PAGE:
Building a Checklist to Help Observers Mentor Instructors

At RSM, most of our instructors are volunteers who spend the rest of the year doing their jobs as auditors, consultants, or tax advisers. For most of them, the only formal instruction they’ve had for how to be a great teacher is our internal two-and-half-day introduction to facilitation course.

Our instructors take their role seriously and they do a great job. We are interested in giving them the tools to grow as instructors and become even better. The big question here is, “what separates a good teacher from a great one?” Without first defining where we want instructors to get to, it would be impossible to build scaffolding to help them get there.

We couldn’t find a pre-made rubric that defines various skill levels of instructors, which suggests either we didn’t look hard enough, or that the task is impossible. In any case, we sat down to write one and came up with 24 skills that define instructors.

  • Voice, from difficult to hear to animated.
  • Tone, from visibly unhappy to be there to conveying a real love of the content.
  • Eyes, from reading off the slides to knowing the material so well that they never have to really look at the slides.
  • Body language, from rigid to purposeful movement.
  • Personal experiences, from using up time telling irrelevant stories to meaningfully injecting your own experiences to bring the content alive.
  • Personal enhancements to the leader guide, from injecting the course with time-wasting gimmicks to giving a course instructionally meaningful flourishes.
  • Confidence, from an undermining lack of confidence to an offputting arrogance to finding a balance of confidence and humility.
  • Respect, from acting disrespectfully to passive respect to active respect for course participants.
  • Situational awareness, from doing whatever the leader guide says no matter what to taking steps to meaningfully gauging whether participants are learning and getting what they need.
  • Clock management, from panicking and skipping the most instructionally useful content (valuing coverage over learning) to making good choices in the face of limited time.
  • Disruption management, from ignoring blatant disruptions to dealing elegantly with distracting behaviors by participants.
  • Support of co-instructor, from being absent when your co-instructor is teaching to actively contributing (but not overcontributing) useful clarifications.
  • Support during small group work, from using that time for prep work to actively working with groups to challenge them and ensure they are working effectively.
  • Networking support, from doing nothing to help participants network to actively facilitating networking (often, the connections you make are more important than the course content).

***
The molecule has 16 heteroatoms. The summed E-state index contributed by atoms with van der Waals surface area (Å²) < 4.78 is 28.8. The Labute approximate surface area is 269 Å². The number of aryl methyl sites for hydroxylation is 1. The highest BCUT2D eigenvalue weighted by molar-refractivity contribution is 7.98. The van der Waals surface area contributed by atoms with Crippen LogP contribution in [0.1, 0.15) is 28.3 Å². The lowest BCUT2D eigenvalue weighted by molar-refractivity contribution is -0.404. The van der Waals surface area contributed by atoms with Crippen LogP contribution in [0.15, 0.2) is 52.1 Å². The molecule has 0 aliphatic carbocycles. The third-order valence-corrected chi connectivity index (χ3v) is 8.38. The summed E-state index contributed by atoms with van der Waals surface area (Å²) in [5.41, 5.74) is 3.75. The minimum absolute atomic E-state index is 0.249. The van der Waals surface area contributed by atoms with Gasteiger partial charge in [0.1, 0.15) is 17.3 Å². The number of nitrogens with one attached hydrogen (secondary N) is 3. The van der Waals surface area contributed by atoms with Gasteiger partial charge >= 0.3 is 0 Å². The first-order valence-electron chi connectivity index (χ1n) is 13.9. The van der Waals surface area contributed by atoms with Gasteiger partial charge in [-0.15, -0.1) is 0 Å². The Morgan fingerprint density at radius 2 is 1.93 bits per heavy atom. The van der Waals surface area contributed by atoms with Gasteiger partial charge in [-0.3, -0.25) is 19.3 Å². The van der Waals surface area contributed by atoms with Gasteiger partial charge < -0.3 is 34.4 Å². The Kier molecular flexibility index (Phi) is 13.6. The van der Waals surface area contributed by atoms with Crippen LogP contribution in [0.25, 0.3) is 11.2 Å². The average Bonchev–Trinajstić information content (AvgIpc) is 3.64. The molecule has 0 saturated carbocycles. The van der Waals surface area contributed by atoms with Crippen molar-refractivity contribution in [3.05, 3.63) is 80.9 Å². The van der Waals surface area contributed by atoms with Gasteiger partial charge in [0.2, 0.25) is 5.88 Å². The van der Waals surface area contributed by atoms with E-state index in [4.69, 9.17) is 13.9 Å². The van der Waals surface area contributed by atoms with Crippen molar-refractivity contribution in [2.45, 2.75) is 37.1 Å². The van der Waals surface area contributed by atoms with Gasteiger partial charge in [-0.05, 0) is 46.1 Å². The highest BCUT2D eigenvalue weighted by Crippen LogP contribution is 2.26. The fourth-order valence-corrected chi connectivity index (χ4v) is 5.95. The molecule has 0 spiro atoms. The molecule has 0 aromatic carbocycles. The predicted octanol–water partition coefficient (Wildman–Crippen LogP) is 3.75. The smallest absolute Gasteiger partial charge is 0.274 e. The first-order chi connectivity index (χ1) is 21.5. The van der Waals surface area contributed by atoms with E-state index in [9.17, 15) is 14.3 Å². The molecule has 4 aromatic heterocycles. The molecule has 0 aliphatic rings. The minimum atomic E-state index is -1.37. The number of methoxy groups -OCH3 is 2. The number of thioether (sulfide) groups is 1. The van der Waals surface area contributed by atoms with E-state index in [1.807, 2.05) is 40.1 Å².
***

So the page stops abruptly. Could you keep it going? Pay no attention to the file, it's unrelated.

• Dealing with diversity of participant experience, from assuming everyone has the same level of knowledge and skills to actively figuring out what diversity exists and dealing effectively with it.
  • Technical accuracy, from making significant content errors to conveying information elegantly, suggesting deep insights into the subject matter.
  • Technical empathy, from speaking way over the heads of participants to drawing analogies to content that they know well (schema theory applied).
  • Professionalism, from demonstrating or boasting of behavior that would be inappropriate for participants, to consistently acting in a professional manner.
  • Organizational advocacy, from criticizing the sponsoring organization to actively supporting it.
  • Coaching less experienced co-instructors, from embarrassing co-instructors while they teach to to providing active, discreet coaching.
  • Connecting content to strategic initiatives of sponsoring organization, from drawing no connections to drawing connections that show insightful understanding of the strategic goals and models of the firm.
  • Technology, from frequent avoidable mishaps to seamless incorporation.

Obviously, not all of these will apply to situations outside of internal professional services training.

What am I missing? What are the visible behaviors of excellent instructors that should be on this list?


3 thoughts on “Building a Checklist to Help Observers Mentor Instructors

  1. Ellen

    I believe that your instructors are using presentation materials that the company has provided, and since you are there, I’m sure they are good. But at the U of M, I would add to the list something about the ubiquitous Powerpoint slides, from “illegible due to color combos or text size, etc.” to “trying to include every word of the lecture (and then reading the slide)” to “effective and clear, providing high points, summaries, or useful graphics.” My favorite way for a prof to use Powerpoint is to make the slides available before class, so I can print them in “notes” format and annotate the slides during lecture.

    Another not applicable in your situation, I think: Uses copyright material ethically. “Scans and posts entire book” (He claimed that he thought it was out of print; he didn’t know (he said) that it had recently been reissued.). Or “scans book chapter and posts on Moodle without identifying the source, except for the title of the chapter.” Or “knows and follows fair usage law and checks with library staff if not sure.”

    1. robertmulcahy Post author

      Thanks, Ellen! As you sensed, I am trying to separate out instruction from design, which is a little strained because in most cases they are normally intertwined. We do have a use case of SMEs who develop and teach their own courses; I believe eventually we will put together an expanded set of principles for that case, which would incorporate everything you note (and a great deal more).

  2. Pingback: Be Careful Using Radio Buttons in Excel | Engaged

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